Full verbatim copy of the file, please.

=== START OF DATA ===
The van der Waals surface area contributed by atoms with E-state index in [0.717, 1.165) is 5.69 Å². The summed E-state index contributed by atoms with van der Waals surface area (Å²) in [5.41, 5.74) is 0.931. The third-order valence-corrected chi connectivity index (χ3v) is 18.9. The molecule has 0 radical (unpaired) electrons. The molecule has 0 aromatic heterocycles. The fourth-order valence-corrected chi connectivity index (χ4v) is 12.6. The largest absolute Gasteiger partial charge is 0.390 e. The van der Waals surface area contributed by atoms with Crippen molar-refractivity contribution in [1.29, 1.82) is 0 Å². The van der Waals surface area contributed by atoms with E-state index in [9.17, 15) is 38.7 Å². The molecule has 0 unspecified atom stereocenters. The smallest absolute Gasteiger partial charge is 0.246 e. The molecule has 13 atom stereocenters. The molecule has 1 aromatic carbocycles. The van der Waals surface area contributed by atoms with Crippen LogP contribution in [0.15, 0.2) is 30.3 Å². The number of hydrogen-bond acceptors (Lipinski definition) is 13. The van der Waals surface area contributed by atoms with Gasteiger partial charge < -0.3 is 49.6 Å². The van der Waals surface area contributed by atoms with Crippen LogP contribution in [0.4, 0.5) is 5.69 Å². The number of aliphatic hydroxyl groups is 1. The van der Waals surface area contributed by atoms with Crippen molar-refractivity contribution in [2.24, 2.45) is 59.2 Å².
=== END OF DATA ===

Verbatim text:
The van der Waals surface area contributed by atoms with E-state index in [0.717, 1.165) is 5.69 Å². The summed E-state index contributed by atoms with van der Waals surface area (Å²) in [5.41, 5.74) is 0.931. The third-order valence-corrected chi connectivity index (χ3v) is 18.9. The molecule has 0 radical (unpaired) electrons. The molecule has 0 aromatic heterocycles. The fourth-order valence-corrected chi connectivity index (χ4v) is 12.6. The largest absolute Gasteiger partial charge is 0.390 e. The van der Waals surface area contributed by atoms with Crippen molar-refractivity contribution in [1.29, 1.82) is 0 Å². The van der Waals surface area contributed by atoms with E-state index in [9.17, 15) is 38.7 Å². The molecule has 0 unspecified atom stereocenters. The smallest absolute Gasteiger partial charge is 0.246 e. The molecule has 13 atom stereocenters. The molecule has 1 aromatic carbocycles. The van der Waals surface area contributed by atoms with Crippen LogP contribution in [0.15, 0.2) is 30.3 Å². The number of hydrogen-bond acceptors (Lipinski definition) is 13. The van der Waals surface area contributed by atoms with Gasteiger partial charge < -0.3 is 49.6 Å². The van der Waals surface area contributed by atoms with Crippen LogP contribution in [0.4, 0.5) is 5.69 Å². The number of aliphatic hydroxyl groups is 1. The van der Waals surface area contributed by atoms with Crippen molar-refractivity contribution in [2.24, 2.45) is 59.2 Å².